The Tunnel Review
Even the most susceptible and suggestible of horror film fans must be somewhat jaded by the continued stream of 'found footage' films which masquerade as 'real' footage. A found footage film does not need to convince us that it is 'real' to be terrifying, and besides, that trick has been pulled already (such as the gallant effort by The Blair Witch Project, or the ridiculous effort of the earlier and unnecessarily cruel Cannibal Holocaust; if idiots like the filmmakers in that film really exist, I'll happily dive into the cannibal's boiling pot as their next meal). Unlike similar found footage releases of recent times which shall remain unnamed, The Tunnel rejects any condescending attempt at questioning our intelligence, clearly displaying actors names in the slick introductory sequence.
On the other hand, you could argue that the filmmakers had little choice, thanks to the innovative model they devised to raise the necessary funds for this picture. The model itself is intriguing, though it doesn't lend itself to keeping the origin of the film secret; the writers/producers developed a scheme where members of the public could 'buy' a frame of the film for a dollar a piece, with the target being to raise a total of $135,000 in funding. A proportion of funding was successfully secured using this method, although some creativity had to be employed to ensure the film was delivered. The filmmakers then made the picture legally available via BitTorrent, as well as coordinating DVD releases, such as the one being reviewed here.
For a film borne of such modest yet exciting origins, you might be forgiven for lowering your expectations somewhat, but The Tunnel, whilst not sparkling us in every quarter, still holds its own amongst its more moneyed contemporaries. The story unfolds in a documentary format (in rather similar vein to the superior 2008 Australian horror, Lake Mungo), with two members of a film crew recounting a chain of events in separate interviews. The interviews are interspersed with footage, which combines to step us through the horrors a film crew encounter when they go down into Sydney's network of underground tunnels and chambers to investigate a story about some sort of government cover-up surrounding the proposed draw of stored underground water. As the crew work their way deep into the claustrophobic subterranean darkness, a chain of disturbing events haunts the crew, and they soon realise that some stories just aren't worth chasing.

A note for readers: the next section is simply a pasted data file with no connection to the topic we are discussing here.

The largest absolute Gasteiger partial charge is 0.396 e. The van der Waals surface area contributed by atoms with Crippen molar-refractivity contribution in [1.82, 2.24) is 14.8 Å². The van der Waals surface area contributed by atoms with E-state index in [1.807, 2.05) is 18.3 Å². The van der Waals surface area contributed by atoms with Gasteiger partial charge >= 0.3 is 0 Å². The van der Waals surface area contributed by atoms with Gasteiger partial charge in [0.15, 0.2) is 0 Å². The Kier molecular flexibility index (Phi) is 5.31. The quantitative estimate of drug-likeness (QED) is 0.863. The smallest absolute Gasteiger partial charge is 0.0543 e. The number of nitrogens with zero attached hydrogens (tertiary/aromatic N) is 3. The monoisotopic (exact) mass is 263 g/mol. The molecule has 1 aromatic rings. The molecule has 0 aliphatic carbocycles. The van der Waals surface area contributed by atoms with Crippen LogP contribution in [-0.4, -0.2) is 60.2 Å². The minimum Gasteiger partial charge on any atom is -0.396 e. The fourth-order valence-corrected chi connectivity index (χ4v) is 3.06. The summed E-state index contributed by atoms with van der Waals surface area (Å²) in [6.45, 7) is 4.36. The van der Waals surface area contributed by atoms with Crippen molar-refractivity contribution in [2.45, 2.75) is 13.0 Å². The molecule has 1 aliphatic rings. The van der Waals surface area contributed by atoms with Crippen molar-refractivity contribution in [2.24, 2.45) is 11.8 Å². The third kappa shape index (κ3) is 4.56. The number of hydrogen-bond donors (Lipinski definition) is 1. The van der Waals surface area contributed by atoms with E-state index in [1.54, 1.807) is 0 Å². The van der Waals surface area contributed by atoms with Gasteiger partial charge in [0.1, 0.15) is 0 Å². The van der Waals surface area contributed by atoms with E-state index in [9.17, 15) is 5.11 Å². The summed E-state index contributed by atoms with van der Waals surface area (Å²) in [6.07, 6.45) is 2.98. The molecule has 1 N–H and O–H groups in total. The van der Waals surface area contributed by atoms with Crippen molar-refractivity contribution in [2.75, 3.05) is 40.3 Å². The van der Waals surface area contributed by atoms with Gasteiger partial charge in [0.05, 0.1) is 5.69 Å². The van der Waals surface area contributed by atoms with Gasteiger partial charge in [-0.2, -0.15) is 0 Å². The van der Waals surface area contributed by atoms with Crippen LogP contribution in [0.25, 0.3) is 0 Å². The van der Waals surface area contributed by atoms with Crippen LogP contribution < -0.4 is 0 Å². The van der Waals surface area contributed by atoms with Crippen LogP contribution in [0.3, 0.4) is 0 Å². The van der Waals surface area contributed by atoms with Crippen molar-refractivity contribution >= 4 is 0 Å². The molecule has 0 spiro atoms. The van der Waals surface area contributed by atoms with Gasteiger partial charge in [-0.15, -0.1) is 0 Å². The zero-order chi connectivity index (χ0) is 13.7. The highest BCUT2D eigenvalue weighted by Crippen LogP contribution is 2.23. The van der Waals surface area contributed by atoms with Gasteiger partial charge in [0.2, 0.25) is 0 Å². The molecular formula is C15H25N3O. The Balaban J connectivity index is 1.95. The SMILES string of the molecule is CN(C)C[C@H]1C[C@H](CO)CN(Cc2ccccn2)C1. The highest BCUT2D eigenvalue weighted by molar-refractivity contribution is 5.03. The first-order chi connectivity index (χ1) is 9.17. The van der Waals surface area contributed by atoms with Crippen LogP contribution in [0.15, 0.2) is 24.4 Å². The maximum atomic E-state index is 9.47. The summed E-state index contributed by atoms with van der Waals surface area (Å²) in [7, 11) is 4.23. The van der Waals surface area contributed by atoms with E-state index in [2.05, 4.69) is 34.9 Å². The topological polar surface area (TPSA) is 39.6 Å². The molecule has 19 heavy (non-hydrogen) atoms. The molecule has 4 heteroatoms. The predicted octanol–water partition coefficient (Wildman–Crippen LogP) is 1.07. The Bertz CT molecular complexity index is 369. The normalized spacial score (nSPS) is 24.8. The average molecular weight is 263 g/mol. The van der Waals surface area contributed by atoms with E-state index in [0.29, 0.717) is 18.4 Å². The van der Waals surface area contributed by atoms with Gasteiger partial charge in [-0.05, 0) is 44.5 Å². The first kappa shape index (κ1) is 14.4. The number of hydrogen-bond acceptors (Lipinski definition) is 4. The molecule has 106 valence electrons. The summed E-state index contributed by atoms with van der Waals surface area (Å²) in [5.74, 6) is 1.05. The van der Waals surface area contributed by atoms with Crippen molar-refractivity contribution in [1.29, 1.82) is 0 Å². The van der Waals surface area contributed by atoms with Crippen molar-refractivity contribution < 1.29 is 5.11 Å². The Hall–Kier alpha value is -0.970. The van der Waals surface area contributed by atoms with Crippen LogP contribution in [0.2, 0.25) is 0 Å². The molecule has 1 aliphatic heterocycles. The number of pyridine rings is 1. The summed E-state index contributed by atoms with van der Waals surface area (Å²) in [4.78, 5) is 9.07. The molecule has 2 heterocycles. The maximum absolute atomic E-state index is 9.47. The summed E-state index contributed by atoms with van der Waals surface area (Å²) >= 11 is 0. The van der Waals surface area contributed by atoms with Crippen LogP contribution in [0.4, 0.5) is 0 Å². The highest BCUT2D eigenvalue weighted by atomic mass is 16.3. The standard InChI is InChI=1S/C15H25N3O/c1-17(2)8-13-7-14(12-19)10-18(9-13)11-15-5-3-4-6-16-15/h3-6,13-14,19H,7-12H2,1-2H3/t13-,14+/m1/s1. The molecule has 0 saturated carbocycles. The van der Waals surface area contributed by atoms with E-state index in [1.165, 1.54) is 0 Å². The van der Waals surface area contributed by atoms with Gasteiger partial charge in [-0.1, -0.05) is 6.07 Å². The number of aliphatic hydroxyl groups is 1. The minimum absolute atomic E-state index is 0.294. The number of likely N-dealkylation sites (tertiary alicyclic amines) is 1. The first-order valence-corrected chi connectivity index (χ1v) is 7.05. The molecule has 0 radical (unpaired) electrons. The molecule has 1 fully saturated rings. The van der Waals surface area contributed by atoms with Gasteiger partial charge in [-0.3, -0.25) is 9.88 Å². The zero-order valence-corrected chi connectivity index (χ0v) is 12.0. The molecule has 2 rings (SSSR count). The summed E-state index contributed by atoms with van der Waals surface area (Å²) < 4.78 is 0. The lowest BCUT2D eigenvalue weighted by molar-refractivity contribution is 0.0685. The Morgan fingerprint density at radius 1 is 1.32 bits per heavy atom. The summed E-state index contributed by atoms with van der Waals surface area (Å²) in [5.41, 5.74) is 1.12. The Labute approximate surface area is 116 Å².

The film suffers from many of the constraints which can occur when producing found footage films. For instance, the cameraman, Steve, takes pains to explain why he films the whole events, no matter how disturbing, so despite which awful horrors face the crew, the audience are still afforded a view on it thanks to Steve's policy. There are also efforts made to portray a journalist's obsessive quest to grab a story no matter what the price, and it's this obsession which is used to ensure the crew stay underground for longer than people may normally be inclined to do. Such details are common in found footage films, where the requirement to keep filming and keep investigating no matter what the cost (so that the viewer is able to see all of the events which unfold) can often jeopardise the credibility of the finished product.
Some other problems also disrupt the construction of the film and the accumulation of tension. The performances and characterisations aren't entirely convincing, especially during the early stages, and elements of the script can let things down; 'this isn't good!', one of the crew utters as they find some particularly gruesome articles on the filthy floor of one of the underground chambers; 'you don't say!', we cry in reply. The early wobbles with the performances and the relatively slow burning buildup results in a growing sense of disappointment as we head towards the 45 minute mark of this 90 minute film.
It therefore comes as something of a surprise when we hit the 50 minute point, and we're seized by an unexpected burst of tension. Up until this point, we realise that we are meant to feel tense, but the film hasn't exerted the necessary force on our susceptible subconscious mind. Using an accumulation of barely seen shocks, strange sounds and rumbles, and a looming sense of claustrophobia, The Tunnel finally unleashes its payload, and while it lasts, it's packs a fairly decent punch for such a modestly funded film.